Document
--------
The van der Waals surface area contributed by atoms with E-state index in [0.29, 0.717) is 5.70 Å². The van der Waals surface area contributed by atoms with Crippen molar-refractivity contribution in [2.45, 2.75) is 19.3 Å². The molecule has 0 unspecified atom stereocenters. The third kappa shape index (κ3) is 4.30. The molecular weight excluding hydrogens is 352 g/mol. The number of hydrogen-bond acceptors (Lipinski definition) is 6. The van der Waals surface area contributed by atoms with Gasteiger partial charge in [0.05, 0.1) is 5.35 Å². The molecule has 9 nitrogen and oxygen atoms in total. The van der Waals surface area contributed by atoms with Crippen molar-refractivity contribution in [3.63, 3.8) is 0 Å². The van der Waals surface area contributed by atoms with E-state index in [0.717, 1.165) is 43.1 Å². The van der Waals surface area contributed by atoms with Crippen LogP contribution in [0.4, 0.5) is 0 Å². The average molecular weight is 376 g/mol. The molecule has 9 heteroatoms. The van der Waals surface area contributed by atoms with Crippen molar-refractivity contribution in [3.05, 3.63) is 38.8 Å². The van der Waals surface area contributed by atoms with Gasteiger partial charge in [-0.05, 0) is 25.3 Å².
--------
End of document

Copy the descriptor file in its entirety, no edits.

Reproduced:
The van der Waals surface area contributed by atoms with E-state index in [0.29, 0.717) is 5.70 Å². The van der Waals surface area contributed by atoms with Crippen molar-refractivity contribution in [2.45, 2.75) is 19.3 Å². The molecule has 0 unspecified atom stereocenters. The third kappa shape index (κ3) is 4.30. The molecular weight excluding hydrogens is 352 g/mol. The number of hydrogen-bond acceptors (Lipinski definition) is 6. The van der Waals surface area contributed by atoms with Gasteiger partial charge in [0.05, 0.1) is 5.35 Å². The molecule has 9 nitrogen and oxygen atoms in total. The van der Waals surface area contributed by atoms with Crippen molar-refractivity contribution in [3.63, 3.8) is 0 Å². The van der Waals surface area contributed by atoms with E-state index in [0.717, 1.165) is 43.1 Å². The van der Waals surface area contributed by atoms with Crippen LogP contribution in [0.4, 0.5) is 0 Å². The average molecular weight is 376 g/mol. The molecule has 9 heteroatoms. The van der Waals surface area contributed by atoms with Crippen molar-refractivity contribution in [3.05, 3.63) is 38.8 Å². The van der Waals surface area contributed by atoms with Gasteiger partial charge in [-0.05, 0) is 25.3 Å².